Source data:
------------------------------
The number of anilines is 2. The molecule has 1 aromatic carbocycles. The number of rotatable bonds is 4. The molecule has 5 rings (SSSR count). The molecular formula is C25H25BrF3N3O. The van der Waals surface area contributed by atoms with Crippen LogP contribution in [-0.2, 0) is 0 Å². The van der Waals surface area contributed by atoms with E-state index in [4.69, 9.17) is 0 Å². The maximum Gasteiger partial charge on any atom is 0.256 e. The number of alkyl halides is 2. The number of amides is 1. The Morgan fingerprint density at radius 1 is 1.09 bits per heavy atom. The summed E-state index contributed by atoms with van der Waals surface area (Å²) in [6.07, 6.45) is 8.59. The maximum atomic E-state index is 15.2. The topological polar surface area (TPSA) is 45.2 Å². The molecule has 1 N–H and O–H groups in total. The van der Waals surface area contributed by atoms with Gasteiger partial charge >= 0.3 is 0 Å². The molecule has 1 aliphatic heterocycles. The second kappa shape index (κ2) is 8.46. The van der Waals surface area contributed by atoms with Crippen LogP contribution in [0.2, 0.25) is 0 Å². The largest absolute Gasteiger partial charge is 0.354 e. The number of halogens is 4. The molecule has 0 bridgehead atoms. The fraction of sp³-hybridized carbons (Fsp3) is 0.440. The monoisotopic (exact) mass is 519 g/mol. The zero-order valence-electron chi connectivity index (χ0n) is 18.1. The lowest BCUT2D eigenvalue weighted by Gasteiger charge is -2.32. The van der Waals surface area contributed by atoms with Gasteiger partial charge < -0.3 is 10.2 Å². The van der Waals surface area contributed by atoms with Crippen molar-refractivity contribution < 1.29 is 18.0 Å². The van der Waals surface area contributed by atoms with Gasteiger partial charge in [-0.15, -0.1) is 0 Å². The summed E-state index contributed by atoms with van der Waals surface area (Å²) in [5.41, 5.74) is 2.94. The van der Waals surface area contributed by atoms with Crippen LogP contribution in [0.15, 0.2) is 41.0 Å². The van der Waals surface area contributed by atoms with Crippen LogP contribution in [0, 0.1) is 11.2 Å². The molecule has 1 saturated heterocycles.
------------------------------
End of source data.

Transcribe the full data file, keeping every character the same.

The number of anilines is 2. The molecule has 1 aromatic carbocycles. The number of rotatable bonds is 4. The molecule has 5 rings (SSSR count). The molecular formula is C25H25BrF3N3O. The van der Waals surface area contributed by atoms with Crippen LogP contribution in [-0.2, 0) is 0 Å². The van der Waals surface area contributed by atoms with E-state index in [4.69, 9.17) is 0 Å². The maximum Gasteiger partial charge on any atom is 0.256 e. The number of alkyl halides is 2. The number of amides is 1. The Morgan fingerprint density at radius 1 is 1.09 bits per heavy atom. The summed E-state index contributed by atoms with van der Waals surface area (Å²) in [6.07, 6.45) is 8.59. The maximum atomic E-state index is 15.2. The topological polar surface area (TPSA) is 45.2 Å². The molecule has 1 N–H and O–H groups in total. The van der Waals surface area contributed by atoms with Gasteiger partial charge >= 0.3 is 0 Å². The molecule has 1 aliphatic heterocycles. The second kappa shape index (κ2) is 8.46. The van der Waals surface area contributed by atoms with Crippen LogP contribution in [0.2, 0.25) is 0 Å². The largest absolute Gasteiger partial charge is 0.354 e. The number of halogens is 4. The molecule has 0 bridgehead atoms. The fraction of sp³-hybridized carbons (Fsp3) is 0.440. The monoisotopic (exact) mass is 519 g/mol. The zero-order valence-electron chi connectivity index (χ0n) is 18.1. The lowest BCUT2D eigenvalue weighted by Gasteiger charge is -2.32. The van der Waals surface area contributed by atoms with Gasteiger partial charge < -0.3 is 10.2 Å². The van der Waals surface area contributed by atoms with Crippen molar-refractivity contribution < 1.29 is 18.0 Å². The van der Waals surface area contributed by atoms with Gasteiger partial charge in [-0.15, -0.1) is 0 Å². The summed E-state index contributed by atoms with van der Waals surface area (Å²) in [5.41, 5.74) is 2.94. The van der Waals surface area contributed by atoms with Crippen LogP contribution in [0.15, 0.2) is 41.0 Å². The van der Waals surface area contributed by atoms with Crippen LogP contribution in [0, 0.1) is 11.2 Å². The molecule has 1 saturated heterocycles.